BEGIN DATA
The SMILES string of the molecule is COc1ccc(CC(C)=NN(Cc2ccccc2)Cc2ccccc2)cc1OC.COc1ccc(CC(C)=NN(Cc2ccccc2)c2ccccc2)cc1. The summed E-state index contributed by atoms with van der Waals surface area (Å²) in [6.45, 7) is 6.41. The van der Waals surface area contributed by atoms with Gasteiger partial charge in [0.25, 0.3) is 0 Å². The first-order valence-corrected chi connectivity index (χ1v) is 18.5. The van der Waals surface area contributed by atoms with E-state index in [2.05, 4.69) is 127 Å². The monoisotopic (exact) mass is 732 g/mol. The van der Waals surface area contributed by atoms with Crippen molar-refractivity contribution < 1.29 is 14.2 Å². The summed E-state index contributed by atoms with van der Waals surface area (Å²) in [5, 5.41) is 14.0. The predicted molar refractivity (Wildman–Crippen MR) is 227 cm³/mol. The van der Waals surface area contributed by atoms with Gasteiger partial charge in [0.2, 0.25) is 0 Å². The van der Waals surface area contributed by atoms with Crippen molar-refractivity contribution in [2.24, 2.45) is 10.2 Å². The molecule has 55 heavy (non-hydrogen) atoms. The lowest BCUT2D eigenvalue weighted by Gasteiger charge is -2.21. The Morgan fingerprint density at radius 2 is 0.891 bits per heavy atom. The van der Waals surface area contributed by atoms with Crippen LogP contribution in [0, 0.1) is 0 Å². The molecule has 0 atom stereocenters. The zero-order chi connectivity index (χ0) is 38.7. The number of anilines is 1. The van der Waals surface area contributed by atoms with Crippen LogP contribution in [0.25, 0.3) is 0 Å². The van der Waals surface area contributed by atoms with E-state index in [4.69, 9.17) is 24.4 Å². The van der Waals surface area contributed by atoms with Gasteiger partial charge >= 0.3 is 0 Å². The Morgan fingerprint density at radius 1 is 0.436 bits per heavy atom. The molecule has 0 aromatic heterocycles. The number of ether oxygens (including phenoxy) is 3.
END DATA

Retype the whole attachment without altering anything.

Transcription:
The SMILES string of the molecule is COc1ccc(CC(C)=NN(Cc2ccccc2)Cc2ccccc2)cc1OC.COc1ccc(CC(C)=NN(Cc2ccccc2)c2ccccc2)cc1. The summed E-state index contributed by atoms with van der Waals surface area (Å²) in [6.45, 7) is 6.41. The van der Waals surface area contributed by atoms with Gasteiger partial charge in [0.25, 0.3) is 0 Å². The first-order valence-corrected chi connectivity index (χ1v) is 18.5. The van der Waals surface area contributed by atoms with E-state index in [2.05, 4.69) is 127 Å². The monoisotopic (exact) mass is 732 g/mol. The van der Waals surface area contributed by atoms with Crippen molar-refractivity contribution < 1.29 is 14.2 Å². The summed E-state index contributed by atoms with van der Waals surface area (Å²) in [5, 5.41) is 14.0. The predicted molar refractivity (Wildman–Crippen MR) is 227 cm³/mol. The van der Waals surface area contributed by atoms with Gasteiger partial charge in [0.2, 0.25) is 0 Å². The van der Waals surface area contributed by atoms with Crippen molar-refractivity contribution in [2.24, 2.45) is 10.2 Å². The molecule has 55 heavy (non-hydrogen) atoms. The lowest BCUT2D eigenvalue weighted by Gasteiger charge is -2.21. The Morgan fingerprint density at radius 2 is 0.891 bits per heavy atom. The van der Waals surface area contributed by atoms with Crippen LogP contribution in [0, 0.1) is 0 Å². The molecule has 0 atom stereocenters. The zero-order chi connectivity index (χ0) is 38.7. The number of anilines is 1. The van der Waals surface area contributed by atoms with Crippen LogP contribution in [0.25, 0.3) is 0 Å². The van der Waals surface area contributed by atoms with E-state index in [4.69, 9.17) is 24.4 Å². The van der Waals surface area contributed by atoms with Gasteiger partial charge >= 0.3 is 0 Å². The Morgan fingerprint density at radius 1 is 0.436 bits per heavy atom. The molecule has 0 aromatic heterocycles. The number of ether oxygens (including phenoxy) is 3.